Club owners collect a wealth of data, but often, all of it is not fully used. To be used, data must be relevant, timely and in a form that is usable by key staff members. The challenge is to identify a few select drivers for each person, provide timely data in a usable form and then encourage that person to make appropriate decisions.

Key decision-makers need to know how to interpret data and how to compare it with this year's projected budget, as well as with actual results from the same period last year or with year-to-date totals. By doing so, club leaders can analyze whether results are better than budgeted and how to continue that success, or they can delve into why results are short of the target budget and try to take remedial action.

Club leaders need statistics to give themselves the greatest opportunity to make mid-course corrections. The key is determining what data is worthwhile, collecting it in a timely manner, analyzing it for revised actions and then ensuring a win at the end of the day — or year.

Some club operators compare data from one of their clubs to another to determine why certain businesses are performing better than others. Others compare their clubs to industry data or to clubs of a similar size but in a different market.

Much of the data important to club operators focuses on revenue, often starting with the sales process where owners track inquiries, leads, appointments, club tours and new member sales. Many clubs now have predictive measures and known ratios to convert prospects into sales. Others study new members to analyze the most effective marketing tools, length of time in the sales process, member profiles and the possibilities for proper new member launching.

Since membership revenue is such a critical element of the club's total revenue, club leaders also study the number of paid members. They analyze regular monthly dues via electronic funds transfer (EFT) for each membership category and project the number of new members offset by the expected cancellations to get a net number of paid members. To get a handle on the total revenue, operators study sales on a daily basis and EFT monthly. They also study total cancellations, as they have to give prior notice before payments are stopped.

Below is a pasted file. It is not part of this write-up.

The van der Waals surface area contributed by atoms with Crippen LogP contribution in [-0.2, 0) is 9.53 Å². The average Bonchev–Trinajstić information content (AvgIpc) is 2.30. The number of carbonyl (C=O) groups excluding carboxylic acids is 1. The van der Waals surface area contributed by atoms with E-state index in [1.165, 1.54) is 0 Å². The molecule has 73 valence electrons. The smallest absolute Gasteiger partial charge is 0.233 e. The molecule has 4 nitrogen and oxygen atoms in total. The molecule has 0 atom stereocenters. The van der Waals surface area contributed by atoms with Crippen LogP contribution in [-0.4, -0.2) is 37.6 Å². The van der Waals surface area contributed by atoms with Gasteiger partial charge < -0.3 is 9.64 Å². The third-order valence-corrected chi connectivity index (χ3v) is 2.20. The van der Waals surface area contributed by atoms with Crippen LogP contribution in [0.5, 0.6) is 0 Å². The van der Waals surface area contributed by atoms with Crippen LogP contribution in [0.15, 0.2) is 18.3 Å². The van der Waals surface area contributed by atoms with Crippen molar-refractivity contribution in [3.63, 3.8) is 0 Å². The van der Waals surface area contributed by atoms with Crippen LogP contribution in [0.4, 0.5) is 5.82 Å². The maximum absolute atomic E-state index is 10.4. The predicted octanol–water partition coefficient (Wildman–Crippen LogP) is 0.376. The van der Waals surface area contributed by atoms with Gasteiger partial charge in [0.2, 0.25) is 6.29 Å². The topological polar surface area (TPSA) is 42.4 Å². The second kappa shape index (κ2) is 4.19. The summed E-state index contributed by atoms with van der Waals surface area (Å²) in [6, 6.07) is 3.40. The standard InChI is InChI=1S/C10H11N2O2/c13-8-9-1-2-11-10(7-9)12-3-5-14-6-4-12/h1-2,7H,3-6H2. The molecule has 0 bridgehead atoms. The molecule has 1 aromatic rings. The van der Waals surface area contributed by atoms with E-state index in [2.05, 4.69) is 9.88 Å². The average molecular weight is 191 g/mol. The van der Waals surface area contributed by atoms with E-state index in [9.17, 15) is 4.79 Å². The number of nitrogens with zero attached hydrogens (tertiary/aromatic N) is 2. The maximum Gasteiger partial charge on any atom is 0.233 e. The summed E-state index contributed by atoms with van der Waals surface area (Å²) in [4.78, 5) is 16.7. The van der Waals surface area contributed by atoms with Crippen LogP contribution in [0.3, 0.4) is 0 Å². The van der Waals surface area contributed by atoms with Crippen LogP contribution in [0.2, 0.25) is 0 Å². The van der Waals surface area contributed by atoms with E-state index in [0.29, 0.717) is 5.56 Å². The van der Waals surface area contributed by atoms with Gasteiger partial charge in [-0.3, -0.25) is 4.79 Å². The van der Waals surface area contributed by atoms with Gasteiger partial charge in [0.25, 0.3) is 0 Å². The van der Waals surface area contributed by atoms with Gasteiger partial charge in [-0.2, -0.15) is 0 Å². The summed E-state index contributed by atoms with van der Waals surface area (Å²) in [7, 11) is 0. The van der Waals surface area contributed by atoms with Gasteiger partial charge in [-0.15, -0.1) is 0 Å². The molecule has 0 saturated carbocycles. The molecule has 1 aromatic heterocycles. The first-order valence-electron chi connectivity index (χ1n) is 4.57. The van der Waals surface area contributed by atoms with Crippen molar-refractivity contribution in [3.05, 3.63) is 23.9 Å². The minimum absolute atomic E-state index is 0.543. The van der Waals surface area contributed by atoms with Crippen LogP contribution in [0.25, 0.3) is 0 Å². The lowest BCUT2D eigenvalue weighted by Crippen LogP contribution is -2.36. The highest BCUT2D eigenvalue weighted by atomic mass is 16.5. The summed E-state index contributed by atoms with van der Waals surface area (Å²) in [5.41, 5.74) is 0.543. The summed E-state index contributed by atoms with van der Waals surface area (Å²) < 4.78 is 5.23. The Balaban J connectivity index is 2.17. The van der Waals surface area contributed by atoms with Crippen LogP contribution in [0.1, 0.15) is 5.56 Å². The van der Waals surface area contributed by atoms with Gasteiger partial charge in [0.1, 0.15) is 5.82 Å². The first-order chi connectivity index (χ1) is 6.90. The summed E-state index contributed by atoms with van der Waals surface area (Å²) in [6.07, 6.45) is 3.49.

Club leaders look at the big revenue picture, comparing monthly revenues against budgeted totals, looking at the same month for last year and analyzing them on a year-to-date basis. Then, club executives study the membership dues revenues against non-dues revenue categories. Department heads scrutinize ancillary revenue break-outs to look at total revenue dollars and the net margins each one produces.

Club owners often analyze more specific data because the revenue challenge is so great. They might determine on a big-picture basis what revenue is per member and per indoor square foot and what overall revenue is compared to last year. Breaking down the big picture into more specific elements can lead to creating detailed implementation plans, which leads to new internal marketing efforts, such as getting each member to increase ancillary revenue spending by $20.

The challenges in acquiring new members, retaining current members, increasing monthly dues and gaining greater ancillary revenue are even greater in today's economy, which has translated to a greater focus on controlling expenses. (For more on cost cutting, see an online story at www.clubindustry.com/specialreport/economy.)

Typically, department heads must control their areas with profit margins. Operators often use EBITDA (earnings before interest, taxes, depreciation and amortization) as a bottom line measure. Club leaders study the dollar total and the margin (as a percentage of total revenue) each month and on a year-to-date basis. In some cases, club owners use EBITDAR (earnings before interest, taxes, depreciation, amortization and rent) instead. Also, many operators keep an accurate analysis of their cash flows, which involves using several balance sheet categories.

Usage totals and facility patterns offer insights into the success of a business. Operators can view these on an overall total membership basis or they can be broken down by low users, new members, corporate members and other categories. Each functional area of the club can then be analyzed for relevant changes in use and the need for management actions can be assessed.

BIO

Rick Caro is president of Management Vision Inc., a 25-year-old consulting company that serves the club industry. The company focuses on market analyses, valuations, member surveys, club finances, expert witness testimony and operational analyses. Caro can be reached at 800-778-4411 or at mgmtvision@gmail.com.